The first signs since the election of a dramatic shift in Pakistan’s national security policy to cope with its many, many problems came today, as incoming Prime Minister Nawaz Sharif called for peace talks with internal Taliban factions.
“Guns are not a solution to all problems,” Sharif noted during his speech in Lahore, a sentiment which is so unfamiliar in the region that it immediately sparked concern of a harsh reaction from the Pakistani military.
But Sharif met with military leaders just yesterday, and presumably in that multi-hour closed door session his intentions were made clear. Pakistan’s military has been so ineffective over the past few years of being thrown headlong into Taliban country that they likely are relieved to be getting a break.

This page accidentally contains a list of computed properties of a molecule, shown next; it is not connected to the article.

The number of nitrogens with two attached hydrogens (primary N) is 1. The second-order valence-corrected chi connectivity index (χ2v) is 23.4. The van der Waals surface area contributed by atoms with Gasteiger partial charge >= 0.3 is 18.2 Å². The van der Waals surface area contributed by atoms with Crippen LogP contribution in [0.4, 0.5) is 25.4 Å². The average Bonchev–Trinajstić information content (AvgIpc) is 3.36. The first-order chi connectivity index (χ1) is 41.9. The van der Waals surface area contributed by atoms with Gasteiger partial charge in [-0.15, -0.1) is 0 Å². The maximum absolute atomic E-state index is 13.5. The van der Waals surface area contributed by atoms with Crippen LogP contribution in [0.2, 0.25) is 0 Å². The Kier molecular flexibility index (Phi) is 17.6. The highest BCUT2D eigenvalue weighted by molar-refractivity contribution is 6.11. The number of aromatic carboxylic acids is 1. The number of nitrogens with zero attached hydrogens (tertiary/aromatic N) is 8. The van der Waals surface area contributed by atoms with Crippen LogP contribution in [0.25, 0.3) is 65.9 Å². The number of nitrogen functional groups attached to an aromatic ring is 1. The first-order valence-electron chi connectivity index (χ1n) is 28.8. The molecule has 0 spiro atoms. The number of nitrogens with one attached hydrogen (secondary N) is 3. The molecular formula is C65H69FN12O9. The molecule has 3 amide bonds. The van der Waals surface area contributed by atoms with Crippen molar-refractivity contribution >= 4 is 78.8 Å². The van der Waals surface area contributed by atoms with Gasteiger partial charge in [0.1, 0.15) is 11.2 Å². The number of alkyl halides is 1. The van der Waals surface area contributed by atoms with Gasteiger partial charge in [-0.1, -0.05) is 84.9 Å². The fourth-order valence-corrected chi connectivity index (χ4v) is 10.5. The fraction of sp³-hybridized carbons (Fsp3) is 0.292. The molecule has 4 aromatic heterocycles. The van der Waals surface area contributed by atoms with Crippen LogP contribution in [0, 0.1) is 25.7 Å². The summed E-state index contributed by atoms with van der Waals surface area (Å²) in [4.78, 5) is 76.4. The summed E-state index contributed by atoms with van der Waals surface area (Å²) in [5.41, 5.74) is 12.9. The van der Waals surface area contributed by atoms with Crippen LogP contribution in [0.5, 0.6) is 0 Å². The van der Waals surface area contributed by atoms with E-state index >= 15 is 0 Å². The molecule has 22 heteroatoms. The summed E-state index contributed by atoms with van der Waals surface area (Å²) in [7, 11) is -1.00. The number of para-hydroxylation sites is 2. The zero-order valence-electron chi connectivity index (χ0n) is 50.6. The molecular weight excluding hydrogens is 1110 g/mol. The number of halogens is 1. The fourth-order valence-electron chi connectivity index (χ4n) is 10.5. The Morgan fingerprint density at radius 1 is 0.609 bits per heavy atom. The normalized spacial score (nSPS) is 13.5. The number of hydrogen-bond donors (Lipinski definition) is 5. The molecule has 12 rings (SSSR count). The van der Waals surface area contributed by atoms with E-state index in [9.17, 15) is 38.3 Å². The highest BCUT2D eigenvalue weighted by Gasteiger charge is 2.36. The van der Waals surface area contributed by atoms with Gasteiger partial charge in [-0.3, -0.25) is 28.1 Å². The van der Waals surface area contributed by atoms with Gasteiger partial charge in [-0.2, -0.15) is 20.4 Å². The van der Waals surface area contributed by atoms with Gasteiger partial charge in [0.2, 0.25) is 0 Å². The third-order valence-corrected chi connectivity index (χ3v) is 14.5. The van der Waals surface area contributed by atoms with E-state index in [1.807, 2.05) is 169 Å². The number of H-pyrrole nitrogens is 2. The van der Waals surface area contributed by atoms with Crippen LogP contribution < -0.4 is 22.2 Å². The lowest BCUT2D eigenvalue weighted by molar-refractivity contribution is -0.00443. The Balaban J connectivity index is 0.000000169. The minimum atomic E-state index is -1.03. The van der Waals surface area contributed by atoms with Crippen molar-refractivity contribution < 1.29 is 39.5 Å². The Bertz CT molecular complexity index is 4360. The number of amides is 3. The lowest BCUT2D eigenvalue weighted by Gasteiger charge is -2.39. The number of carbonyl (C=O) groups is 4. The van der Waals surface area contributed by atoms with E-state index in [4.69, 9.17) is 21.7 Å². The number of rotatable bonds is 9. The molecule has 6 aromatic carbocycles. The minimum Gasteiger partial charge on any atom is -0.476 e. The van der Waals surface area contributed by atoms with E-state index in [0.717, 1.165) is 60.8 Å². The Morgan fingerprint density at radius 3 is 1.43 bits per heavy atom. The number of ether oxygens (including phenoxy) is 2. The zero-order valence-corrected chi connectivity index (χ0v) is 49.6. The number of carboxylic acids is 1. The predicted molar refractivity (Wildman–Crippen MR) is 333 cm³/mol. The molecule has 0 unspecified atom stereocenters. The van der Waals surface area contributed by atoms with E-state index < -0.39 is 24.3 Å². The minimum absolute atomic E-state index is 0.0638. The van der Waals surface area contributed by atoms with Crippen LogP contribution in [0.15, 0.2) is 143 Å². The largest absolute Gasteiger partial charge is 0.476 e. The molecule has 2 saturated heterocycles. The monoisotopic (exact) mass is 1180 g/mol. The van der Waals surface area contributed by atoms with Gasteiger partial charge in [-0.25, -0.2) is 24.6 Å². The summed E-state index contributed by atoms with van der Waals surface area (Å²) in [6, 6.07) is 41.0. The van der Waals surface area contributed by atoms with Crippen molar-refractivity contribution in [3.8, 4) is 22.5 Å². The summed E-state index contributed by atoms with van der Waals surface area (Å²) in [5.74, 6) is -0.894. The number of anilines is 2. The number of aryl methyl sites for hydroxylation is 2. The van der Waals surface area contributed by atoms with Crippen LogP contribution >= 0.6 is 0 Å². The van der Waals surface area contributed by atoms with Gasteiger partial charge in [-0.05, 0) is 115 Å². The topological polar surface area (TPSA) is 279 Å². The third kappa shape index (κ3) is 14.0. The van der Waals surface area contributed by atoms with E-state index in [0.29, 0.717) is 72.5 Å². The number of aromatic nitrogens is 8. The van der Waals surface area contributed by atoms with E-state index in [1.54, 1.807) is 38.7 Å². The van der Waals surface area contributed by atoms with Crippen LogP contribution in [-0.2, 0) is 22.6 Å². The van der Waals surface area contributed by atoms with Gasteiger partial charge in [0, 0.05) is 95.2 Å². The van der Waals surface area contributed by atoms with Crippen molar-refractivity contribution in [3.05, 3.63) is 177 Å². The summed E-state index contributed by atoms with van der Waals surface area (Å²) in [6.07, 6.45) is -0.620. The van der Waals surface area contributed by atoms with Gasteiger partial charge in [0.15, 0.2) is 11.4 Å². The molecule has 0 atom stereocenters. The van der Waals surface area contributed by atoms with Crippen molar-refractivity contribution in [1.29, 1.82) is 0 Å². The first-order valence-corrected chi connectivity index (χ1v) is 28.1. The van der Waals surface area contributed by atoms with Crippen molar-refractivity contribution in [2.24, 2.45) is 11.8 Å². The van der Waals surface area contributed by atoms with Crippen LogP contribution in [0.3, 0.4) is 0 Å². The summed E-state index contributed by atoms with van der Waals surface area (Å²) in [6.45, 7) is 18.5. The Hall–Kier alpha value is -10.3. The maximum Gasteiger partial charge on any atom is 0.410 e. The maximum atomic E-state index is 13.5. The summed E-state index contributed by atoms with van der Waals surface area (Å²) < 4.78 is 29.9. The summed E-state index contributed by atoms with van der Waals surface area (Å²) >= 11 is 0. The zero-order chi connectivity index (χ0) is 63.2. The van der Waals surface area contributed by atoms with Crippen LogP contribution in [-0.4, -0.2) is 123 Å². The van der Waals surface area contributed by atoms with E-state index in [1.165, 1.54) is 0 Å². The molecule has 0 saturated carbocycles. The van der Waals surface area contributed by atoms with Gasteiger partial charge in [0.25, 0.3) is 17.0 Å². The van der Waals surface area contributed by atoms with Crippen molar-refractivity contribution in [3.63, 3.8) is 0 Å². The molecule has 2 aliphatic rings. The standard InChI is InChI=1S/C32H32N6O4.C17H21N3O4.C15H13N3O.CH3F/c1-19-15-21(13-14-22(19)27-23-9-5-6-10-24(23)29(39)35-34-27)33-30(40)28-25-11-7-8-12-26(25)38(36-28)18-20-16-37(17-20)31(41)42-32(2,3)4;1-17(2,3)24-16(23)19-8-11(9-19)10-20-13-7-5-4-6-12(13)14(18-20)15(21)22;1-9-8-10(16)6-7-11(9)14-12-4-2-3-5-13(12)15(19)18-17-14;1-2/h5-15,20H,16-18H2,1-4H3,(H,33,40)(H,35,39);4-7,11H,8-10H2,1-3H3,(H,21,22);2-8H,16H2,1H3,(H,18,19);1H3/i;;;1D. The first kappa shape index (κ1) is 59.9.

The real anger isn’t likely to be internal, but external. In early 2009 the Zardari government came to a negotiated settlement in Malakand with Taliban and other Islamist factions.
The deal was remarkably successful, at first. Fighting stopped virtually overnight in Malakand. The US angrily condemned the deal from virtually the moment it was announced, and demanded Pakistan ditch it in favor of a new offensive. The Zardari government gave in, called in an offensive that settled nothing, and over four years later Malakand is still a mess. For Sharif a retread of peace talks is easy – sticking with it when the Obama Administration starts condemning him will be the challenge.